TORONTO – Recovering from this one will be hard.
The news broke Saturday afternoon on Instagram: Shohei Ohtani has agreed to terms with the Dodgers on a record-setting 10-year, $700-million deal with unprecedented deferrals.
With that, the player who was so clearly the Blue Jays’ top priority is gone, and their off-season needs remain as glaring as ever. The complete organizational effort to land a historic talent got them close enough to be a finalist but despite those efforts, Ohtani chose the Dodgers.
Adding to the pain for Jays fans were the reports from credentialed outlets Friday that placed Ohtani on a plane to Toronto and in agreement with the Blue Jays. Quite understandably, hopes were high at that point. But just 24 hours after tracking the plane that ultimately belonged to Shark Tank‘s Robert Herjavec, a new reality has set in. The Blue Jays didn’t land their target.
The lengths to which the Blue Jays pursued Ohtani were unprecedented in franchise history. They appealed to him personally, with a custom pitch including the likes of Yusei Kikuchi, who went to Hanamaki Higashi High School in Japan before Ohtani and wore the same number.
They appealed to him professionally, taking him on a tour of their Player Development Complex in Dunedin, Fla., emphasizing the health and performance of their pitching staff and their commitment to getting the most out of players.
And they appealed to him financially, with an offer believed to be in excess of $500 million that required involvement from Rogers Communications, Inc., which also owns Sportsnet. How close the Blue Jays came to the Dodgers’ offer is not yet clear.
For a while, it even seemed like it might work. On Sunday, Ohtani flew from Anaheim to Florida to visit the Blue Jays’ PDC – no small undertaking during the week he’s making the biggest decision of his professional life. He could have stayed at home in California and still received a $500-million offer from Toronto. That trip showed he was serious about the Blue Jays, too.
And yet, there are no points for finishing second place in free agency, only the painful knowledge that it felt close and the still-substantial task of remaking the offence that just lost four prominent players to free agency.
Now comes the challenge of regrouping – first emotionally and then tactically. While productive off-seasons are still possible for the Blue Jays, none will be transformative in the way that a deal with Ohtani would have been. This hurts.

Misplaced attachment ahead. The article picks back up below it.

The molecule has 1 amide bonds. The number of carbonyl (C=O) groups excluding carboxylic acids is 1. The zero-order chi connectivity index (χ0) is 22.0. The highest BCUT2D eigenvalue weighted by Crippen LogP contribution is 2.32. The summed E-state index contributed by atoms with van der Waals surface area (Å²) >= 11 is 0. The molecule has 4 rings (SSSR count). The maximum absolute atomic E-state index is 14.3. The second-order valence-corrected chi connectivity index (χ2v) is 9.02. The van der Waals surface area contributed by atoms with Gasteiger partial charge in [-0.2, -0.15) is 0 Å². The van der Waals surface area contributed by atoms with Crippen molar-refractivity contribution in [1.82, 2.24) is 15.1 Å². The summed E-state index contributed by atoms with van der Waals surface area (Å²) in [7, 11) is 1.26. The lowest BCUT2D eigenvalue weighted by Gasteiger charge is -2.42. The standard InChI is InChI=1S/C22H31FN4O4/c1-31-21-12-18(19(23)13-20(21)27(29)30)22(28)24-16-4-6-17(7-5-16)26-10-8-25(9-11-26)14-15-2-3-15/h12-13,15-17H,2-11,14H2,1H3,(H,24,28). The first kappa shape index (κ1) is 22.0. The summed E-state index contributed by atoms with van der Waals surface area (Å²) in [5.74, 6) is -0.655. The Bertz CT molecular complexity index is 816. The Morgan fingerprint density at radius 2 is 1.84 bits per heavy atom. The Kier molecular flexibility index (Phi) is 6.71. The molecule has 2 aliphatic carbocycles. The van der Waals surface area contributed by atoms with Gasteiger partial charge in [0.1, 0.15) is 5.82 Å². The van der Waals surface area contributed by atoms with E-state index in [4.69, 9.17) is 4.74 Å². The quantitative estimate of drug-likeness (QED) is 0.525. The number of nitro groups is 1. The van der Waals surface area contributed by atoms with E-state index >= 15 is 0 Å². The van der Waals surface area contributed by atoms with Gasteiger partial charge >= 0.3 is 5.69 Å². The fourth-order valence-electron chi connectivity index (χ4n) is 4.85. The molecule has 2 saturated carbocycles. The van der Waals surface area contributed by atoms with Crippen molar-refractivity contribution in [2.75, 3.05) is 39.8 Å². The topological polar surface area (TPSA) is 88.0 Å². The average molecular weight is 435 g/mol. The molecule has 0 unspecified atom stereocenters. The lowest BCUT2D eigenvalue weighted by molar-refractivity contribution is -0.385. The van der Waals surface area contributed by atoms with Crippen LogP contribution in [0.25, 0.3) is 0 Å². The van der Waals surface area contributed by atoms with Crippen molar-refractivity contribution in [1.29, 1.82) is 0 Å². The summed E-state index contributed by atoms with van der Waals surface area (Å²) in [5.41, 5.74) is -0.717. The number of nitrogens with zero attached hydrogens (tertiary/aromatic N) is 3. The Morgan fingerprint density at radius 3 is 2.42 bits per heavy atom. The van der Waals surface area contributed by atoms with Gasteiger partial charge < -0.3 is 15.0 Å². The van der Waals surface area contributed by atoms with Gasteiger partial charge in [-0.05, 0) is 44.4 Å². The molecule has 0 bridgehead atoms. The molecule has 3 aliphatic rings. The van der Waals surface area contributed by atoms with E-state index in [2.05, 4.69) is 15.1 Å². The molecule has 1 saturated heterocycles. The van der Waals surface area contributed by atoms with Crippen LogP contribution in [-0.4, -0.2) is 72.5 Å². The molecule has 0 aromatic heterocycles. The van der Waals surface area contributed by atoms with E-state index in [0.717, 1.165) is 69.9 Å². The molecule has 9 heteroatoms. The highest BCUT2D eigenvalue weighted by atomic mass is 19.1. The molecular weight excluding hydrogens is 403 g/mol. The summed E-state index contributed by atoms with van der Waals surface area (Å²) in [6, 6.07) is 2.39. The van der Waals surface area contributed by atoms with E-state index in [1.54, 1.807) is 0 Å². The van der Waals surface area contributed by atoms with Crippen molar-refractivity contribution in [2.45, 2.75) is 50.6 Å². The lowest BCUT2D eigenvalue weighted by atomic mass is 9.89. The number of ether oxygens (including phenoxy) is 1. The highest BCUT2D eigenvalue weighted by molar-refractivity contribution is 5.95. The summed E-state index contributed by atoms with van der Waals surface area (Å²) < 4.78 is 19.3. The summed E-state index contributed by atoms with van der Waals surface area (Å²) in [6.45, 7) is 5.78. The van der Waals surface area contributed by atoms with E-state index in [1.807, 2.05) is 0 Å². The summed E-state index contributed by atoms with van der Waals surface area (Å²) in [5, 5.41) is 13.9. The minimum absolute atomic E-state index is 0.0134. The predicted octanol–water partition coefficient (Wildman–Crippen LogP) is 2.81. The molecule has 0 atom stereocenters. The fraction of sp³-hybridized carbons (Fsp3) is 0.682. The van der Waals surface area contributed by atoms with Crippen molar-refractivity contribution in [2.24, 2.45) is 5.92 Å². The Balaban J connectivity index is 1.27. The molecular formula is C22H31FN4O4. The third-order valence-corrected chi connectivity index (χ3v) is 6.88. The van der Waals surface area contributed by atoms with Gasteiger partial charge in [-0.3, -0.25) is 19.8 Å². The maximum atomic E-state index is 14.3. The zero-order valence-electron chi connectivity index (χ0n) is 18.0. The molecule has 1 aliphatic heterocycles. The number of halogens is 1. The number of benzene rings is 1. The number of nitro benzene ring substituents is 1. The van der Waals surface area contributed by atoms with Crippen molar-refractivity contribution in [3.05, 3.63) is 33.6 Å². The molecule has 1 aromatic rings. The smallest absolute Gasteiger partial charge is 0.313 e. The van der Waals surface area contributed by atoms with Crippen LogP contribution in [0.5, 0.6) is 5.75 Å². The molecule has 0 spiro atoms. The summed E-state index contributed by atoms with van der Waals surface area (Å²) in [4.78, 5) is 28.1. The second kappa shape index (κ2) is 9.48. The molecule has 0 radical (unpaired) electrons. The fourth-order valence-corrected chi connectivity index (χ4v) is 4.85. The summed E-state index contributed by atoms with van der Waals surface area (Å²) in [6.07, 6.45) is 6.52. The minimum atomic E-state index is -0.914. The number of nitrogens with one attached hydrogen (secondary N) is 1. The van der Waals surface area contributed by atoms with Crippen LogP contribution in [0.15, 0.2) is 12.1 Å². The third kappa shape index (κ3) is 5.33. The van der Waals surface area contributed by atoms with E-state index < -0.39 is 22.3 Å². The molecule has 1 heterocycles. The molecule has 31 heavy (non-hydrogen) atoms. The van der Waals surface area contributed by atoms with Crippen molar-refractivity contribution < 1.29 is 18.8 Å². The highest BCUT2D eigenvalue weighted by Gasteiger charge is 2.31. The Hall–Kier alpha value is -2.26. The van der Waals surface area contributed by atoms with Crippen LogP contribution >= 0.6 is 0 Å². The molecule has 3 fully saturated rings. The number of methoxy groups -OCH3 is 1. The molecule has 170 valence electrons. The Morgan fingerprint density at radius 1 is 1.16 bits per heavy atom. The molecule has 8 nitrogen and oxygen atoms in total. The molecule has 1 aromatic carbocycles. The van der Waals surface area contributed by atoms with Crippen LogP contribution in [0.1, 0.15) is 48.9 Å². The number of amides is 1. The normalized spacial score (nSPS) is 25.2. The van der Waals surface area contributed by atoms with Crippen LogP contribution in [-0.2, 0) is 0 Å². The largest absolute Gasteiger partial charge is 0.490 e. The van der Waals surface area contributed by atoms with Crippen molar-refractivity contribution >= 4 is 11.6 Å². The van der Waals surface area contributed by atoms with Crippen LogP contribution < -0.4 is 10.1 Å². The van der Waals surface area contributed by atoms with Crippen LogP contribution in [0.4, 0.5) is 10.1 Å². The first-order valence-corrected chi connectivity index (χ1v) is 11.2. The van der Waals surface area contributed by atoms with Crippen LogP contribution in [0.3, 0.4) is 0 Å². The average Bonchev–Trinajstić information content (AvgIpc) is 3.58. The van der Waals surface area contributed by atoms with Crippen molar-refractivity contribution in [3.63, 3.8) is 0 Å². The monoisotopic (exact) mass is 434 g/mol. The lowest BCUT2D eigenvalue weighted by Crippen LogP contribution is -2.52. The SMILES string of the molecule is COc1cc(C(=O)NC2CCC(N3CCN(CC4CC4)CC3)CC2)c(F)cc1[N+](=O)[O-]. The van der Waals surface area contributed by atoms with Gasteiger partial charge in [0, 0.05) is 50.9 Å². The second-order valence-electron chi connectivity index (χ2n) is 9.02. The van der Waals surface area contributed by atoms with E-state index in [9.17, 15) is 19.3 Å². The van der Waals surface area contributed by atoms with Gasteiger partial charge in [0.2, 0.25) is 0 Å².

It would be completely understandable if the fan base needs some time to recover from this one, but there’s no time to wait for a front office that’s already seen Juan Soto land with the Yankees while they were in Ohtani limbo. Even Jeimer Candelario’s off the table, having landed a three-year deal with the Reds after drawing serious interest from Toronto.
So while the Dodgers can now plan around Ohtani, the Blue Jays are back where they started: with a strong core, yes, but one in serious need of additions. And even if you set aside the optics and emotions here, Ohtani was easily the best hitter available.
A quick pivot will be required, with the likes of Matt Chapman, Rhys Hoskins and Mitch Garver still available in free agency and likely to be of some interest to the Blue Jays. Clearly, none have the ceiling of Ohtani, a two-time MVP who just led the American League in home runs.
Now, could a case be made that it’s more responsible to spread resources around instead of investing $700 million in one player? Sure, especially since any Ohtani deal was expected to leave the Blue Jays without the resources to spend much on further additions.
Still, it doesn’t take away from the pain of losing Ohtani. The Blue Jays aspire to greater heights than small-market teams like the Pirates and Brewers. And look at the mega-deals for free agents like Gerrit Cole, Corey Seager, Bryce Harper and Freddie Freeman. Those are contracts you want on your books. If you can afford Ohtani, get him.
This was the Blue Jays’ chance to join the Dodgers and Yankees as a serious, big market threat. There simply aren’t many opportunities like this one – it’s literally never before been possible to sign a two-way superstar in his prime. “Best player ever,” one veteran baseball person said.
What Ohtani does is historic. Not even Babe Ruth reached these heights. That’s why the entire Blue Jays organization made unprecedented efforts in a coordinated effort to land him. And why it hurts so much that they didn’t.